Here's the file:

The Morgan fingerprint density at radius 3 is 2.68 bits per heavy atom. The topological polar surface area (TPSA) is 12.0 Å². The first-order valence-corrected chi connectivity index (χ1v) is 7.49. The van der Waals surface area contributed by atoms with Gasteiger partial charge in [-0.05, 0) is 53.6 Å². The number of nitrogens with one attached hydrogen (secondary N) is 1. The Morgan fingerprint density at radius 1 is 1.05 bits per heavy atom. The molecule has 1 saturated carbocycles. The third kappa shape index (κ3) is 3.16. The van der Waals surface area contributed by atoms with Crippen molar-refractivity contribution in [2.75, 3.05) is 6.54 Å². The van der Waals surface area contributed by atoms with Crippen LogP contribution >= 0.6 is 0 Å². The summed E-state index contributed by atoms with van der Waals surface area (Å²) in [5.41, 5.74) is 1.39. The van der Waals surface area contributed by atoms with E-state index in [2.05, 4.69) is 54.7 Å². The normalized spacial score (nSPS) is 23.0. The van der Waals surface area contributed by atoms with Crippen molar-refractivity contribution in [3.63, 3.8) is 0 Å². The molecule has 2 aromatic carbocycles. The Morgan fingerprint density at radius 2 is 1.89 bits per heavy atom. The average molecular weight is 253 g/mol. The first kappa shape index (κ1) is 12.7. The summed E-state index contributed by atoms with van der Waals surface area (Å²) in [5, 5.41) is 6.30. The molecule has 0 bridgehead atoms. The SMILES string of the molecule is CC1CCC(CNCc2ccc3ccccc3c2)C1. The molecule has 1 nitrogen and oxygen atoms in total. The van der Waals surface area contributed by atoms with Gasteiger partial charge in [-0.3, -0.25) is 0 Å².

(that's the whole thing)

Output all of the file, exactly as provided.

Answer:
The Morgan fingerprint density at radius 3 is 2.68 bits per heavy atom. The topological polar surface area (TPSA) is 12.0 Å². The first-order valence-corrected chi connectivity index (χ1v) is 7.49. The van der Waals surface area contributed by atoms with Gasteiger partial charge in [-0.05, 0) is 53.6 Å². The number of nitrogens with one attached hydrogen (secondary N) is 1. The Morgan fingerprint density at radius 1 is 1.05 bits per heavy atom. The molecule has 1 saturated carbocycles. The third kappa shape index (κ3) is 3.16. The van der Waals surface area contributed by atoms with Crippen molar-refractivity contribution in [2.75, 3.05) is 6.54 Å². The van der Waals surface area contributed by atoms with Crippen LogP contribution >= 0.6 is 0 Å². The summed E-state index contributed by atoms with van der Waals surface area (Å²) in [5.41, 5.74) is 1.39. The van der Waals surface area contributed by atoms with E-state index in [2.05, 4.69) is 54.7 Å². The normalized spacial score (nSPS) is 23.0. The van der Waals surface area contributed by atoms with Crippen molar-refractivity contribution in [3.63, 3.8) is 0 Å². The molecule has 2 aromatic carbocycles. The Morgan fingerprint density at radius 2 is 1.89 bits per heavy atom. The average molecular weight is 253 g/mol. The first kappa shape index (κ1) is 12.7. The summed E-state index contributed by atoms with van der Waals surface area (Å²) in [5, 5.41) is 6.30. The molecule has 0 bridgehead atoms. The SMILES string of the molecule is CC1CCC(CNCc2ccc3ccccc3c2)C1. The molecule has 1 nitrogen and oxygen atoms in total. The van der Waals surface area contributed by atoms with Gasteiger partial charge in [-0.3, -0.25) is 0 Å².